by Max Brantley
That's good, said Coleman, but the corporate income tax also has to go, along with the capital gains tax (actually a part of individual income taxes in the first place.)
It's so easy to cut taxes. But it is so hard to pay for it. I went through this little exercise with Mark Darr the other day, when the lieutenant governor, who apparently plans to announce for 4th District Congress on
tuesday Monday, said it would be a snap to cut 13 percent out of the state budget.
Coleman and Asa raise Darr's ante considerably.
The state raised $6.2 billion in taxes in budget year 2013, which ended June 30.
Of that, exactly half, or $3.1 billion came from the individual income tax. (Based on the most recent figures I have available, in 2009, capital gains taxes amount to a tiny part of that figure, about $35 million.)
Those overtaxed corporations already have plenty of dodges, They contributed only $431 million to the state treasury.
But let's just focus on the individual income tax that Hutchinson and Coleman want to end. 50 percent of the state budget has to go. Or revenue from other sources, most of it the sales tax, must make up the difference, either through a higher rate or an unprecedented jump in the economy.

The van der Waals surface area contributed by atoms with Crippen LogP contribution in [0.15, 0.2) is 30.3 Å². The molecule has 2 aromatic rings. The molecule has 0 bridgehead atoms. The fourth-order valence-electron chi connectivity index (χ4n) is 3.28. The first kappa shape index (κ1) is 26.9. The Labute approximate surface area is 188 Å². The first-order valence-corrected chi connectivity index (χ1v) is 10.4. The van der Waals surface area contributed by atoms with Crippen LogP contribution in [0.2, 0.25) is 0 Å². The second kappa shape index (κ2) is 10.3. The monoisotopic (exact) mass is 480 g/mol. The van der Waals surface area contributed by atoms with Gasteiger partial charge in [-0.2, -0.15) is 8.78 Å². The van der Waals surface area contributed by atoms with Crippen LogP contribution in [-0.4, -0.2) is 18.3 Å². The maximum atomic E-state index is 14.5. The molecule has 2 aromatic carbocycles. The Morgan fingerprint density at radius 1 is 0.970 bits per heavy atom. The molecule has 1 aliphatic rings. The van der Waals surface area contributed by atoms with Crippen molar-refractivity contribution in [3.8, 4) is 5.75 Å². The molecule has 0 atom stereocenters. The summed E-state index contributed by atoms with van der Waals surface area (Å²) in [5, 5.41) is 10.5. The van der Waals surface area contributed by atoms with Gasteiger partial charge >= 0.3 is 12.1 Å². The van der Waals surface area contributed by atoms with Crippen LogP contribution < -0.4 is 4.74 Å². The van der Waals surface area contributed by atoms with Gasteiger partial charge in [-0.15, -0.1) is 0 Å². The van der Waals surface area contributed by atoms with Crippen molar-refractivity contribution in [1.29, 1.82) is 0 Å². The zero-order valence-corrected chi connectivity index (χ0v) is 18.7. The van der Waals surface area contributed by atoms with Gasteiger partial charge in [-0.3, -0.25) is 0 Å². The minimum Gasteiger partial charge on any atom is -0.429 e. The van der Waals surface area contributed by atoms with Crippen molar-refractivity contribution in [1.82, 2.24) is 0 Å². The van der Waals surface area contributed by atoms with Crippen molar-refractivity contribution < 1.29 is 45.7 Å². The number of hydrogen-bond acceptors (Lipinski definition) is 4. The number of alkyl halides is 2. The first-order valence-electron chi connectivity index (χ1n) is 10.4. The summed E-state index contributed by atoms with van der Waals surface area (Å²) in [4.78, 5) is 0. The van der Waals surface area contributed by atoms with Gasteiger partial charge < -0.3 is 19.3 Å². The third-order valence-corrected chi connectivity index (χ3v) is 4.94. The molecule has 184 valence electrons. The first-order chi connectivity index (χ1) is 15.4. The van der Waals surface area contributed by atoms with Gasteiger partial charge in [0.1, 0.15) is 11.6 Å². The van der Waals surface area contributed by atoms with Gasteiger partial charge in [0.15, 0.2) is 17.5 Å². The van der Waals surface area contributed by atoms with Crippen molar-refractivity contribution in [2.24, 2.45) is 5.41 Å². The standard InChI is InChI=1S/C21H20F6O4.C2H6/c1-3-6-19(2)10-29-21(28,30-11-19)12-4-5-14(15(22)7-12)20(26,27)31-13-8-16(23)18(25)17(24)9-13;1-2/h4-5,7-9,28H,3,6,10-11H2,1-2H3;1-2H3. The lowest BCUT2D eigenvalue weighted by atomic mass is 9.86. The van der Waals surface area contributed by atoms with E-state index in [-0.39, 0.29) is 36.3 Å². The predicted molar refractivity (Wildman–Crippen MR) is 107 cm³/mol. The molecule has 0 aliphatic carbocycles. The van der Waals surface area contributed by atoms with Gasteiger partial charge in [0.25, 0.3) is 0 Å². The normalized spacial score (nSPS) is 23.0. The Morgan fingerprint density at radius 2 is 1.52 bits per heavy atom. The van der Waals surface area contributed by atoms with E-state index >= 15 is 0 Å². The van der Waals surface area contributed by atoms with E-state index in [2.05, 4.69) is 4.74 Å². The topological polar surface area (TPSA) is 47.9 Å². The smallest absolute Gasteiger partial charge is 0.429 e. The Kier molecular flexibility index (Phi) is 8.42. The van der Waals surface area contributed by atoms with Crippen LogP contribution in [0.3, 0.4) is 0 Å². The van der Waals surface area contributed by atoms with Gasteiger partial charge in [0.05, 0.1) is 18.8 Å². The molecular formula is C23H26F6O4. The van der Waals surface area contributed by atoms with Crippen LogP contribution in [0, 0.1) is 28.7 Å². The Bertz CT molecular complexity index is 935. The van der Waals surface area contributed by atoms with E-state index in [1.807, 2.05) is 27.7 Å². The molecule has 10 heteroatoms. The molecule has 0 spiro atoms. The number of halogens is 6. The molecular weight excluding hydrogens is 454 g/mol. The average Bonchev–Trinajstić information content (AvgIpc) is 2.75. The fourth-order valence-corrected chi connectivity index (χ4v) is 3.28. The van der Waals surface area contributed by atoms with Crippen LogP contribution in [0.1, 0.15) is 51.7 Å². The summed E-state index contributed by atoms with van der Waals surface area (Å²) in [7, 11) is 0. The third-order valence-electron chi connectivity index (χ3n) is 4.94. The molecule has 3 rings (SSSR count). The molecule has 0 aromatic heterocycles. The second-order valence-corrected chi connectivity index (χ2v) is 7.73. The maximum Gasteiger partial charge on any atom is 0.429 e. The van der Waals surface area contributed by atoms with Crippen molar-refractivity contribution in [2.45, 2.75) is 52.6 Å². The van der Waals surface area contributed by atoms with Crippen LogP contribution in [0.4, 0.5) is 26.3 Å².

So back to Coleman and Hutchinson. Where is that $3.1 billion going to come from? The Constitution won't let you take it from the $2 billion education budget. If you take it from the equally huge budget of Human Services, every dollar you cut will mean the loss of three in federal support. OK, you definitely could shut down ALL the state prisons and save $300 million or so. Only $2.8 billion to go.
When Asa and Curtis pull out their Laffer curve napkins, just laugh at them. Ronald Reagan learned that, when budgets must be balanced, you increase tax revenues by increasing taxes, not by cutting them.